A pleasant surprise was the New Export Orders Index, which increased 1.6 percentage points to 63.7 percent, its highest level since September 2022 (65.1 percent). The impact on the New Orders Index is limited, as 73 percent of Business Survey Committee respondents noted in September that they do not perform or measure export orders.
Still, the demand for such exported services as IT or business consulting, Nieves said, suggests resiliency in the U.S. economy, especially compared to counterparts in Europe — especially if the manufacturing sector can return to expansion; ISM’s data indicated it was on the cusp in September.
“There are markets not doing as well as the U.S. right now, and that will especially be true if manufacturing can get out of the trough,” Nieves said. “When we look at gross domestic product, we’re experiencing growth. That’s a favorable comparison (to other economies).”
Once again today's macro data has stagflation written all over it— JaguarAnalytics (@JaguarAnalytics) October 4, 2023
-- ADP big miss
-- ISM Services big drop in New Orders with Prices Paid rising
The Report On Business® roundup:
Bloomberg: U.S. Services Activity Moderates as Orders Growth Slides. “(S)ome consumers are already growing more discerning in their services spending amid higher financing costs, stubborn inflation and smaller wage gains. New challenges, including the resumption of student-loan payments this month, also pose a risk to discretionary purchases of services as well as goods.”
CNBC: Factory Orders Increase 1.2% in August. “Here’s the big number: ISM Services PMI® of 53.6 percent, the weakest since July, when it was 52.7,” analyst Rick Santelli said. “In (August), we had a solid 54.5 percent. But that’s still good because every month this year, it’s been above 50 percent, not below 50 or in contraction mode since December of last year. The (Prices Index) was 58.9 percent, which equals the last month, and it’s unfortunate, because both of those numbers are the highest since April. ... We’d obviously rather see prices paid remain more tame.”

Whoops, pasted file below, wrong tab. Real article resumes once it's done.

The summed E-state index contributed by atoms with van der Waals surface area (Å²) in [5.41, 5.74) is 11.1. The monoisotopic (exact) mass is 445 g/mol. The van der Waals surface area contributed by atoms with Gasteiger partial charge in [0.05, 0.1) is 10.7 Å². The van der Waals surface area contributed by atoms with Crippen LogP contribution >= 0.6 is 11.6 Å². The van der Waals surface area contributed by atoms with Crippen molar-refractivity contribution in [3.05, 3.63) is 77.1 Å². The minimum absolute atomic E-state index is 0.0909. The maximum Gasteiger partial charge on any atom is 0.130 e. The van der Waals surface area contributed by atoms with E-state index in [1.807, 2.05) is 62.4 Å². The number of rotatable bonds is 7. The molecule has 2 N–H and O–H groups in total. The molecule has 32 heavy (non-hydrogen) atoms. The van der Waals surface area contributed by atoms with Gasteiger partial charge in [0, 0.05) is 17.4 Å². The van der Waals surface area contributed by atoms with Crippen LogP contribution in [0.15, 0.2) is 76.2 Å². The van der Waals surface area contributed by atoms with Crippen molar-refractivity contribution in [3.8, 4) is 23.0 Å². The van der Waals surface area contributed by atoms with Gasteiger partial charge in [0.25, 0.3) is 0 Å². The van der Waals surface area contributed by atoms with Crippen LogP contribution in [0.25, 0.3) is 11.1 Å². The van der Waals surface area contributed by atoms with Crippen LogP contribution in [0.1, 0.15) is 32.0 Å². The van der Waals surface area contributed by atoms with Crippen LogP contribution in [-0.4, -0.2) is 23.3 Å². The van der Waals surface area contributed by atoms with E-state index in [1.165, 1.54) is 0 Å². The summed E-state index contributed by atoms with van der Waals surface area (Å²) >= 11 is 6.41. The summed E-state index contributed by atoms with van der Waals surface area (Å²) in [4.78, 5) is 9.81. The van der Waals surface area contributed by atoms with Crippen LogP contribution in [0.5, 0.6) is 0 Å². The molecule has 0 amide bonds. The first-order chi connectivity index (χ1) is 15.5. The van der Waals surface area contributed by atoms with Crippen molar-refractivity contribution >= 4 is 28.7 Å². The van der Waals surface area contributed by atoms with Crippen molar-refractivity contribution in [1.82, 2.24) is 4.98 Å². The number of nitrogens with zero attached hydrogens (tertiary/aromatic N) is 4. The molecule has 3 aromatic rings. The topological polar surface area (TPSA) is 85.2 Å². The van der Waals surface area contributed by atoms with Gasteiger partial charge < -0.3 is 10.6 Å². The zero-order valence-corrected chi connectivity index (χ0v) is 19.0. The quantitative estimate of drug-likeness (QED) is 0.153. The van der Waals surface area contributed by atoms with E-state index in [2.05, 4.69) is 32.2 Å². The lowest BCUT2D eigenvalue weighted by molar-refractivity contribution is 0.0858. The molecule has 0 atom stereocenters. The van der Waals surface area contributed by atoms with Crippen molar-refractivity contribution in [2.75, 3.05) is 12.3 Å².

Mace News: Services Sector in Expansion Territory for Ninth Straight Month; Main Index Eases on Slower Growth in New Orders, Employment. “Nieves told reporters that potential headwinds include geopolitical issues in Ukraine, Russia and Asia, labor strikes in the U.S. and high costs for fuels and food, but he also noted that firms are not pointing to anything specific and those potential headwinds are not industry-specific.”
MarketWatch: U.S. Economy Cools Off Slightly, ISM Finds, but Businesses Still Feel ‘Positive.’ “The economy is expanding, and the third quarter could be the strongest of the year. Yet signs are emerging that high interest rates are starting to restrain growth, though the threat of recession appears low for now. Businesses are still hiring, and unemployment is near a record low.”
September ISM Services at 53.6 vs. 53.5 est. & 54.5 prior; new orders fell to 51.8 vs. 57.5 prior; prices paid unchanged at 58.9; business activity rose to 58.8 from 57.3; supplier deliveries higher at 50.4; employment lower at 53.4 pic.twitter.com/Qx0wk6QPWP— Liz Ann Sonders (@LizAnnSonders) October 4, 2023
Reuters: U.S. Service Sector Slows Modestly in September. “(The Prices Index) was unchanged at 58.9 percent. Some economists view the ISM services prices paid measure as a good predictor of personal consumption expenditures (PCE) inflation. The Fed tracks the PCE price indexes for monetary policy. The annual increase in the PCE price index excluding food and energy fell below 4 percent in August for the first time in more than two years.”
In case you missed Monday’s Report On Business® Roundup on the release of the September Manufacturing PMI®, you can read it here. The Hospital PMI® will be released on Friday. For the most up-to-date content on the three indexes under the ISM® Report On Business® umbrella, use #ISMPMI on Twitter.